Reintegrating former combatants into civilian life presents a central challenge for countries transitioning from war to peace. While many former combatants obtain legal employment following demobilization, others end up turning to crime. Understanding the drivers of post-demobilization criminal behavior is critical to designing effective DDR (disarmament, demobilization, and reintegration) programs and to successful post-conflict transitions.
A survey of demobilized combatants in Colombia
In this project, implemented in 2013, Sarah Zukerman Daly, Cyrus Samii, and I conducted an original representative in-person survey with 1,158 demobilized combatants in their communities as well as in prison. Surveying ex-combatants about their criminal behavior presents a number of challenges, including securing the participation of a hard-to-reach population and obtaining truthful self-reported responses to questions about sensitive and incriminating behavior. We took a number of steps to minimize sampling and response bias, yielding what was likely the highest quality survey data to date for studying criminality in an ex-combatant population. Our data collection would not have been possible without the collaboration and support of numerous organizations and agencies in Colombia, including our partner organization Fundación Ideas para la Paz (FIP), as well as the Support Mission to the Peace Process of the Organization of American States (MAPP-OAS), the Colombian Reintegration Agency (ACR), the Colombian Attorney General’s office, and the National Penitentiary Institute (INPEC).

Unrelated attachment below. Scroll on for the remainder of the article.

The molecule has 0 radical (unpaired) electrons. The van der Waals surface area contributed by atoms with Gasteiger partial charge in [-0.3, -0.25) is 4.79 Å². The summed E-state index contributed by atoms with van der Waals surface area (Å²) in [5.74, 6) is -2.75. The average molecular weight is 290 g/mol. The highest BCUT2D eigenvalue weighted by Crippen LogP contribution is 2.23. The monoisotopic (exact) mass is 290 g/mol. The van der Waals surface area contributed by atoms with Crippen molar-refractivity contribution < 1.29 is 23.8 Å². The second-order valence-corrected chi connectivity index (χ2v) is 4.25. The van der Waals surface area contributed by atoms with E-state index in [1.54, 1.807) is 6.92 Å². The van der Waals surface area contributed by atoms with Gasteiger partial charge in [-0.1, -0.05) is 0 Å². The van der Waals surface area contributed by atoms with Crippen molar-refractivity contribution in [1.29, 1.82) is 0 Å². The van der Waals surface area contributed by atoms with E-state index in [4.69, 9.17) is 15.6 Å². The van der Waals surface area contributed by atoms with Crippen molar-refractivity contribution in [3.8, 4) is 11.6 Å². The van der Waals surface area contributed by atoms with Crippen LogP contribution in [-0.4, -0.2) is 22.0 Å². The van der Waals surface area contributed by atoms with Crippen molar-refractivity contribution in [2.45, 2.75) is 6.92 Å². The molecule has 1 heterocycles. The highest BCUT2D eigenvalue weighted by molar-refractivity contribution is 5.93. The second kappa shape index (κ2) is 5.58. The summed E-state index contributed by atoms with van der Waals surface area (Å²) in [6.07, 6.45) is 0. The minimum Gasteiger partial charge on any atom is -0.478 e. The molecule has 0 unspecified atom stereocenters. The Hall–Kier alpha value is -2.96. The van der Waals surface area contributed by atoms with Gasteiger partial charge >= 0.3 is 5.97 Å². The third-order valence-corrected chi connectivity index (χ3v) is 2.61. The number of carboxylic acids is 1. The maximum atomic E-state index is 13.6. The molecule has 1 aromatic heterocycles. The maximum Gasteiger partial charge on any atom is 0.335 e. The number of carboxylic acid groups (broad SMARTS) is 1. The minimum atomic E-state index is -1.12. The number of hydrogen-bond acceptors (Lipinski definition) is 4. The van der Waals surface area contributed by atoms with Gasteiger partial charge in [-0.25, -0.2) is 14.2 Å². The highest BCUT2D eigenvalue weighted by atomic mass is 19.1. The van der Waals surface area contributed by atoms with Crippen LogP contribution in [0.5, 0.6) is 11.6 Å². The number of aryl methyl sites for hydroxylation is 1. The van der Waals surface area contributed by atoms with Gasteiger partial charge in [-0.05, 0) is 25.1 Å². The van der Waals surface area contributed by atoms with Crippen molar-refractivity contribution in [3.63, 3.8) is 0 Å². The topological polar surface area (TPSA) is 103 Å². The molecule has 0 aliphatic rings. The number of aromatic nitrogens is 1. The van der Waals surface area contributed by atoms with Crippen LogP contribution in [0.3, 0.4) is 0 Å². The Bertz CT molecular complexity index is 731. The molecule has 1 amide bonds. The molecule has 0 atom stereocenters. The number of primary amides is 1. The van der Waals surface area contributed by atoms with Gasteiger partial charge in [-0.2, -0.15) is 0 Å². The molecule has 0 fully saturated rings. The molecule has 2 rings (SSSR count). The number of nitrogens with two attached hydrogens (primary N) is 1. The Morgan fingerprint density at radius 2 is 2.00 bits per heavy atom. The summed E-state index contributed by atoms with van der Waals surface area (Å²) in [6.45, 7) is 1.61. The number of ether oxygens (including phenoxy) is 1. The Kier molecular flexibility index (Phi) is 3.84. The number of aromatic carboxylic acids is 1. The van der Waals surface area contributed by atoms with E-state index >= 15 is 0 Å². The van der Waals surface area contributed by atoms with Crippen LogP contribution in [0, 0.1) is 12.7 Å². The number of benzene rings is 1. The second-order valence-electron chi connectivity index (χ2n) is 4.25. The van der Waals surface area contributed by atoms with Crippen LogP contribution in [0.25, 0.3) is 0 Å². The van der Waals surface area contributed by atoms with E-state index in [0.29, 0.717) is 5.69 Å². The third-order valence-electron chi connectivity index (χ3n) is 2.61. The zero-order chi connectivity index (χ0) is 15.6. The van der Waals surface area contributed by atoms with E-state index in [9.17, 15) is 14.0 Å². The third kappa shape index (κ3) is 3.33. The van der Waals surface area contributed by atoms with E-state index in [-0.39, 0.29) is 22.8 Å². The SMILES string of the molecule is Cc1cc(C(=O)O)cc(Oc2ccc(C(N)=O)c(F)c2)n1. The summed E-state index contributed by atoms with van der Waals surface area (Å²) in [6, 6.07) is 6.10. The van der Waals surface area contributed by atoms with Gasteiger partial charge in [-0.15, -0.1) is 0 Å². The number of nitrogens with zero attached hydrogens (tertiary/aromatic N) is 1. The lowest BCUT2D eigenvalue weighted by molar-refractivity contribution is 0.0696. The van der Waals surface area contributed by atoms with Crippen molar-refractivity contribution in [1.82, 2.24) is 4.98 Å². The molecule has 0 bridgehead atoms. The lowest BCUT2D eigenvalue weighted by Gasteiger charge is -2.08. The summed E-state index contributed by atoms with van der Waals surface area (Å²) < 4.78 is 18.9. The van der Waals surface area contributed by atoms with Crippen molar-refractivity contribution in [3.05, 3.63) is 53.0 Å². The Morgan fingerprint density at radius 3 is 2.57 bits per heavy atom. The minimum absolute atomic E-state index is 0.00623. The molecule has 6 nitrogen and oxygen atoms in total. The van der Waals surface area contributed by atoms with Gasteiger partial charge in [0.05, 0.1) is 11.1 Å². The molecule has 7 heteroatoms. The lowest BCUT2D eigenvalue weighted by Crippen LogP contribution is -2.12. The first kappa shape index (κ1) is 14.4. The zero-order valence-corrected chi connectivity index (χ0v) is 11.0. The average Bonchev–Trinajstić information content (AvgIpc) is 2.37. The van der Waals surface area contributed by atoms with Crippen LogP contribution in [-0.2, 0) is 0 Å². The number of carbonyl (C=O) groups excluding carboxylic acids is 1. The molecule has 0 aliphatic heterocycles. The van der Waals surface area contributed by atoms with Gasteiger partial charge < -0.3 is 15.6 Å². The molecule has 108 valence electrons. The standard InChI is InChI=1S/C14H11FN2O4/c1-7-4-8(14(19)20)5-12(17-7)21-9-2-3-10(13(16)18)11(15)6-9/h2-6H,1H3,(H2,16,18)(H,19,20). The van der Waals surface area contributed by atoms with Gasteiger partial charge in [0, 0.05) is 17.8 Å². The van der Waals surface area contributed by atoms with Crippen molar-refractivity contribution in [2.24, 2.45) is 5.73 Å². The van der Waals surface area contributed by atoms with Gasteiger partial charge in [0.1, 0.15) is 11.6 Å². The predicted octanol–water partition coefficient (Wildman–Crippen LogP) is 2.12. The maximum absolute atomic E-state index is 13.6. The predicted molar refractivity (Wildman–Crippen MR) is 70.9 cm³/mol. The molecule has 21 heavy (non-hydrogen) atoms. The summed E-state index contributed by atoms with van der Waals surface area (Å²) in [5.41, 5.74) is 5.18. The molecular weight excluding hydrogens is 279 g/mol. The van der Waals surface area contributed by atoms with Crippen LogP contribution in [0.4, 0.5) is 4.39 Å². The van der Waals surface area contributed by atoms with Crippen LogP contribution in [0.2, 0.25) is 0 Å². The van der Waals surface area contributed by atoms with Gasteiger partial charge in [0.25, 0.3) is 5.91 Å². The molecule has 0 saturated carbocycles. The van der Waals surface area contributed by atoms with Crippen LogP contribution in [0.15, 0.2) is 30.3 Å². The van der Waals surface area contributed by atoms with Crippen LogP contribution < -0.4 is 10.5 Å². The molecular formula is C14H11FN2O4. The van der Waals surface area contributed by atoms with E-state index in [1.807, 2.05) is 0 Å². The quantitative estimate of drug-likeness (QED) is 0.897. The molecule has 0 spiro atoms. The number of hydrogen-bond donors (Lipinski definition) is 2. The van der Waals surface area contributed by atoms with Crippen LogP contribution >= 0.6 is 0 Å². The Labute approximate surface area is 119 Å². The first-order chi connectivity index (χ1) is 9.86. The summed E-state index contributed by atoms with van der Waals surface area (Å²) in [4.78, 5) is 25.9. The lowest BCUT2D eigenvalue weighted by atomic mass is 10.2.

We use this to data to examine how both social and economic factors shape the decision to engage in crime following demobilization. Specifically, we develop a theory and test of the social logic of ex-combatant criminality that also helps to shed light on the relationship between social and economic explanations for ex-combatant crime. Ultimately, however, we find that both vertical ties to former commanders and horizontal ties to ex-combatant peers are powerful drivers of ex-combatant criminality, independent of economic conditions. Our evidence further suggests that this is because wartime ties transmit criminal skills and pro-crime social norms. These findings are important because they highlight the need to focus on wartime ties in general, and on peer ties (which have received less attention than commander ties), when designing reintegration interventions.